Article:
A house’s central vacuum system increases the house’s value in the 90s. It’s easier to clean the house with a vacuum built into the walls, saves money, and requires less clean-up than a standard vacuum. In addition, some homeowners don’t care for outdated units. What is the best way to remove it?
In this article, I will walk you through the steps on how to remove central vacuum from wall. Also, provide some tips on safely disposing of the vacuum cleaner once it’s been removed from the wall.
What to Know Before Removing a Central Vacuum System
Central vacuum systems come with a lot of parts and components, so it’s important to be familiar with what’s included to maintain, operate, and remove the system properly.
You can remove only visible parts of your central vacuum if you want to get rid of it. Taking out all hidden parts is not necessary. It will labour and cost more to remove the unit correctly. You don’t notice hidden parts, so keep them the way they are. It also give you opportunities to reinstall your favorite central vacuum model later.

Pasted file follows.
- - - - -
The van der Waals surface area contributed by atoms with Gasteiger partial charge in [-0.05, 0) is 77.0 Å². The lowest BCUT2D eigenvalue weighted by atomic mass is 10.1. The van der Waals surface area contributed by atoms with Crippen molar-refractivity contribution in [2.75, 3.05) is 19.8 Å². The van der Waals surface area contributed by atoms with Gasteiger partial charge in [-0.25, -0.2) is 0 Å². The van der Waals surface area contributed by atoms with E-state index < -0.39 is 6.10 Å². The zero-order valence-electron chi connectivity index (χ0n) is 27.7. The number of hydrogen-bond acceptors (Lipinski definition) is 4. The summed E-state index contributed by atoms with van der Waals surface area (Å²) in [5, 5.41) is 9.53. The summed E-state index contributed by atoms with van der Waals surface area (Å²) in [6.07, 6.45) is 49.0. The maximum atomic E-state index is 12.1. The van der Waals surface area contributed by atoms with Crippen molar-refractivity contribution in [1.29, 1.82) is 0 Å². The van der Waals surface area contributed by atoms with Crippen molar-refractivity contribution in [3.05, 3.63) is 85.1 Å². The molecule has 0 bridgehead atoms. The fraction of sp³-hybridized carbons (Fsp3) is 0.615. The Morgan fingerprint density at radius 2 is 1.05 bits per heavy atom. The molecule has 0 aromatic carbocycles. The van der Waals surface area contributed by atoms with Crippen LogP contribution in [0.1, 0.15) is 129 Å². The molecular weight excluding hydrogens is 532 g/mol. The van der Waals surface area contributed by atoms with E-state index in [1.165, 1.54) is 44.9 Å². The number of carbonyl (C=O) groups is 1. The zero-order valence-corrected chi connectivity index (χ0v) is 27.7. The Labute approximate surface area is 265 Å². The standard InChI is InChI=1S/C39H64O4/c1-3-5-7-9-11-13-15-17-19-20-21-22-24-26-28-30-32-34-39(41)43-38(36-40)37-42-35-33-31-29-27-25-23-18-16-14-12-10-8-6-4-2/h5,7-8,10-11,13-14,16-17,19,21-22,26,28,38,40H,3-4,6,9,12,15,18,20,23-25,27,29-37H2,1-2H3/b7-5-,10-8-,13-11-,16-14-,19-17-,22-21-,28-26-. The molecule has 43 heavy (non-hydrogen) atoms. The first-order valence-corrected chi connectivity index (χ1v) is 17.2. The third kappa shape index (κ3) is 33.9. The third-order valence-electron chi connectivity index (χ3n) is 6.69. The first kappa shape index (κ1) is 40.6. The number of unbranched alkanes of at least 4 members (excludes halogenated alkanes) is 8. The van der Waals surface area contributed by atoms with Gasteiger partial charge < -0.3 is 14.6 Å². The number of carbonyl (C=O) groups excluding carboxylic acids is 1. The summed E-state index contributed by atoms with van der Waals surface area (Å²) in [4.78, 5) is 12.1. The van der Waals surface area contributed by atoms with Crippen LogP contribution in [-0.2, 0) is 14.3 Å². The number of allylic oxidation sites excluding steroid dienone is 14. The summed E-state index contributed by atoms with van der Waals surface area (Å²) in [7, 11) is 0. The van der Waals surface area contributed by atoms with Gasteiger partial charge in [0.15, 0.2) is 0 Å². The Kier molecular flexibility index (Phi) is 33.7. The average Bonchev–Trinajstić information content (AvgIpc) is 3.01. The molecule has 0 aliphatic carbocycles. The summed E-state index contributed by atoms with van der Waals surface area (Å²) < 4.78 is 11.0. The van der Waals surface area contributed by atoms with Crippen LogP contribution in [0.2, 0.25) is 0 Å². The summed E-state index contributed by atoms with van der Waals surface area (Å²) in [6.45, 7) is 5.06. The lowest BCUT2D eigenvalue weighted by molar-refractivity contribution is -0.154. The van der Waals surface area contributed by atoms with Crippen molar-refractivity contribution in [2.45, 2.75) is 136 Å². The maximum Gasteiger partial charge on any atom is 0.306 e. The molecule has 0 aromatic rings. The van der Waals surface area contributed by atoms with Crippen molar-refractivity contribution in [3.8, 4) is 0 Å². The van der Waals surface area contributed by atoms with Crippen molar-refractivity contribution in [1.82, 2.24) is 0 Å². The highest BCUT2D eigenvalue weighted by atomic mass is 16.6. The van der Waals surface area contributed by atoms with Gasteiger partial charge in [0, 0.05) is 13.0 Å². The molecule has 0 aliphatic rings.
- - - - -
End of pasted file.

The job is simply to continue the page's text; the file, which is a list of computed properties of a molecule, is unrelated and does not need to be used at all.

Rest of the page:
How To Remove Central Vacuum From Wall
Disconnect the central vacuum system
First, turn off the central vacuum system by flipping the breaker box to the OFF position. This will remove power from all of the vacuum’s components in one go.
Ensure no electricity is running to any electrical unit before handling it to avoid being electrocuted. If you work on the core unit and wall inlets separately, you can flip the breaker for each.
Take down central vacuum power unit
You will have to remove the unit according to the brand and location of the core. Next, you will likely need to unbolt it from the wall, cut the wiring, and lift it from the wall. Afterward, you can remove any remaining mounting equipment.
Once you’ve removed the core unit from your wall, remove any attachments that are connected to it (hoses, valve, filters etc.). Dispose of these materials responsibly – don’t leave them lying around where children can access them.
Identify and remove visible pipes
When the central vacuum power unit is off the wall, you can identify and remove any visible pipes. There is no need to remove the pipes that run from the core unit to the inlets. Leaving them inside the walls will not harm them since there will be no connections for them. Removing all the pipe inside the house will require you to cut the walls, which is unnecessary and laborious.
If you see any piping running out of the wall into the room, it is best to cut away these pipes and then patch the holes with plaster. Once all pipes and attachments have been removed from the wall, clean up any work area debris.
Removing the wall inlet